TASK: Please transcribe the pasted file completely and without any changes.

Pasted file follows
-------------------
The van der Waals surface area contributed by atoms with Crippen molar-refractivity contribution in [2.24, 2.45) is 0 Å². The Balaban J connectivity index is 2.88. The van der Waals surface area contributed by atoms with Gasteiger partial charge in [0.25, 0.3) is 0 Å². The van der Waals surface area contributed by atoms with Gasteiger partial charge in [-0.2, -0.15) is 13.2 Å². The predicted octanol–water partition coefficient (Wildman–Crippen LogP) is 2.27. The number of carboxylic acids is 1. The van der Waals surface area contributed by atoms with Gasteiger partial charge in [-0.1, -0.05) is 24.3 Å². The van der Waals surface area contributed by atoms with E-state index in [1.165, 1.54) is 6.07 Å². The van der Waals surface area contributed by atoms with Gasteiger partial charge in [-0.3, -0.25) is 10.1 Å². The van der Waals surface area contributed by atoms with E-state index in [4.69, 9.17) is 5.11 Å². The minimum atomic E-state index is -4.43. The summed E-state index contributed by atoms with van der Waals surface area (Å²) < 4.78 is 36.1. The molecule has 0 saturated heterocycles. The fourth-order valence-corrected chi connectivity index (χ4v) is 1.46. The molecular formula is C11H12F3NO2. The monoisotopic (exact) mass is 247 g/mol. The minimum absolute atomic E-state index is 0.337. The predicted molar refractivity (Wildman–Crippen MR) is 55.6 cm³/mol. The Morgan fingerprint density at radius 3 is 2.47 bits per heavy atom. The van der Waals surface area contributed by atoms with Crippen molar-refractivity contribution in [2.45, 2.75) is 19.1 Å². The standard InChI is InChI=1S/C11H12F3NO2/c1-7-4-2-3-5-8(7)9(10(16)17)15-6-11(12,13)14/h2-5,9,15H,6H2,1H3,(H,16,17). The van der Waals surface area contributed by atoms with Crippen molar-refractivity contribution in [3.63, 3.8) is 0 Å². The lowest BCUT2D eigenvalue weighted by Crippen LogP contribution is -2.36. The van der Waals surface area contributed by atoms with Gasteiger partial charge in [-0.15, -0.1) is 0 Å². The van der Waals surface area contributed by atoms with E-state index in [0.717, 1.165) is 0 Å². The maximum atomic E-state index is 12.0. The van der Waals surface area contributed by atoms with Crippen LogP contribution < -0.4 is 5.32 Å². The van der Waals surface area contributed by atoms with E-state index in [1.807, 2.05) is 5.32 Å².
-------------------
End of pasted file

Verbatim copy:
The van der Waals surface area contributed by atoms with Crippen molar-refractivity contribution in [2.24, 2.45) is 0 Å². The Balaban J connectivity index is 2.88. The van der Waals surface area contributed by atoms with Gasteiger partial charge in [0.25, 0.3) is 0 Å². The van der Waals surface area contributed by atoms with Gasteiger partial charge in [-0.2, -0.15) is 13.2 Å². The predicted octanol–water partition coefficient (Wildman–Crippen LogP) is 2.27. The number of carboxylic acids is 1. The van der Waals surface area contributed by atoms with Gasteiger partial charge in [-0.1, -0.05) is 24.3 Å². The van der Waals surface area contributed by atoms with E-state index in [1.165, 1.54) is 6.07 Å². The van der Waals surface area contributed by atoms with Gasteiger partial charge in [-0.3, -0.25) is 10.1 Å². The van der Waals surface area contributed by atoms with E-state index in [4.69, 9.17) is 5.11 Å². The minimum atomic E-state index is -4.43. The summed E-state index contributed by atoms with van der Waals surface area (Å²) < 4.78 is 36.1. The molecule has 0 saturated heterocycles. The fourth-order valence-corrected chi connectivity index (χ4v) is 1.46. The molecular formula is C11H12F3NO2. The monoisotopic (exact) mass is 247 g/mol. The minimum absolute atomic E-state index is 0.337. The predicted molar refractivity (Wildman–Crippen MR) is 55.6 cm³/mol. The Morgan fingerprint density at radius 3 is 2.47 bits per heavy atom. The van der Waals surface area contributed by atoms with Crippen molar-refractivity contribution in [2.45, 2.75) is 19.1 Å². The standard InChI is InChI=1S/C11H12F3NO2/c1-7-4-2-3-5-8(7)9(10(16)17)15-6-11(12,13)14/h2-5,9,15H,6H2,1H3,(H,16,17). The van der Waals surface area contributed by atoms with Crippen molar-refractivity contribution in [3.63, 3.8) is 0 Å². The lowest BCUT2D eigenvalue weighted by Crippen LogP contribution is -2.36. The van der Waals surface area contributed by atoms with Gasteiger partial charge in [-0.15, -0.1) is 0 Å². The van der Waals surface area contributed by atoms with E-state index in [0.717, 1.165) is 0 Å². The maximum atomic E-state index is 12.0. The van der Waals surface area contributed by atoms with Crippen LogP contribution < -0.4 is 5.32 Å². The van der Waals surface area contributed by atoms with E-state index in [1.807, 2.05) is 5.32 Å².